The Covid-19 effect on the rise and fall of the Swiss real-estate market

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The Covid-19 effect on the rise and fall of the Swiss real-estate market

Séverine Cauchie - Senior Fund Analyst and Portfolio Manager, Open Architecture

Séverine Cauchie

Senior Fund Analyst and Portfolio Manager, Open Architecture

The pandemic has turned our lives upside down and thrown the financial markets into upheaval for over a year. We have been forced to embrace new habits faster than ever before. But how has this affected the residential property market? Up to now it has been remarkably resilient - but will that continue? And what are the trends that are driving Switzerland's real estate market and what does the future hold there?

It usually takes a full generation for new habits around how we live, work and travel to take hold. But Covid-19 has overthrown all of that thinking

A surging demand for home ownership

It usually takes a full generation for new habits around how we live, work and travel to take hold. But the pandemic has overthrown all of that thinking. Now there are a series of shifts in demand which have had major repercussions on real estate and its value - people will now spend on their home rather than a holiday; there is more demand for country living; bigger spaces; extra rooms for offices and prioritising the quality of workspaces. As people are now only commuting a few days a week, they are more willing to spend more time in the car or on public transport in order to get to work.

The result of all of these changes is that aspirations towards home ownership only dropped briefly during the pandemic. And when the first lockdown was lifted, demand surged. Flats and mountain retreats are in huge demand. Broye, Vallé de Joux and Sion have all seen spikes in demand for detached houses.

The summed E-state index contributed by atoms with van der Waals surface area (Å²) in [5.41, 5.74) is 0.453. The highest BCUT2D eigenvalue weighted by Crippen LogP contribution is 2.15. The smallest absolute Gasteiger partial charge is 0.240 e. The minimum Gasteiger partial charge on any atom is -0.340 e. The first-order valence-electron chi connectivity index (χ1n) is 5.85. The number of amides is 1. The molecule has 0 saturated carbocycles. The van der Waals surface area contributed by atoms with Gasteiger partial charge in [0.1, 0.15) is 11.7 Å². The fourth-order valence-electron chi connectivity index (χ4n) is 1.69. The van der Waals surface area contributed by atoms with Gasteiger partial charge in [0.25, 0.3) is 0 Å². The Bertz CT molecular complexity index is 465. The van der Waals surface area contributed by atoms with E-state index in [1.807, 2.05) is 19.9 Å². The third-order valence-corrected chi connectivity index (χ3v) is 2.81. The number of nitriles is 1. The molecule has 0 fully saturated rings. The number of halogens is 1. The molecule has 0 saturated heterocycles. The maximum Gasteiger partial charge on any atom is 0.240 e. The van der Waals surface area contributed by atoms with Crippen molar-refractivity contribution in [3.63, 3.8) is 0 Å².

The result of all of these changes is that aspirations towards home ownership only dropped briefly during the pandemic. And when the first lockdown was lifted, demand surged

But just because there is demand doesn’t mean that people are getting what they wish for. Why? Because banks estimate affordability based on a sustainable interest rate rather than an effective one thus many are still unable to purchase. In fact, just 42% of properties advertised for sale are currently affordable for average-income households. And this drops to 26% for single-family homes1.

As prices go up, these figures are only going to go down. In Zurich, single-family homes have increased by almost 10% in the past 12 months while apartment buildings have stalled. We see a similar trend in the Lake Geneva region.

So while demand is on the up throughout Switzerland, supply is expected to stall this year and single-family home prices will be pushed up before stabilising in 2022, while flat prices look set to continue rising in the Lake Geneva and Zurich regions.

In Zurich, single-family homes have increased by almost 10% in the past 12 months while apartment buildings have stalled. We see a similar trend in the Lake Geneva region

Rental residential shows buoyancy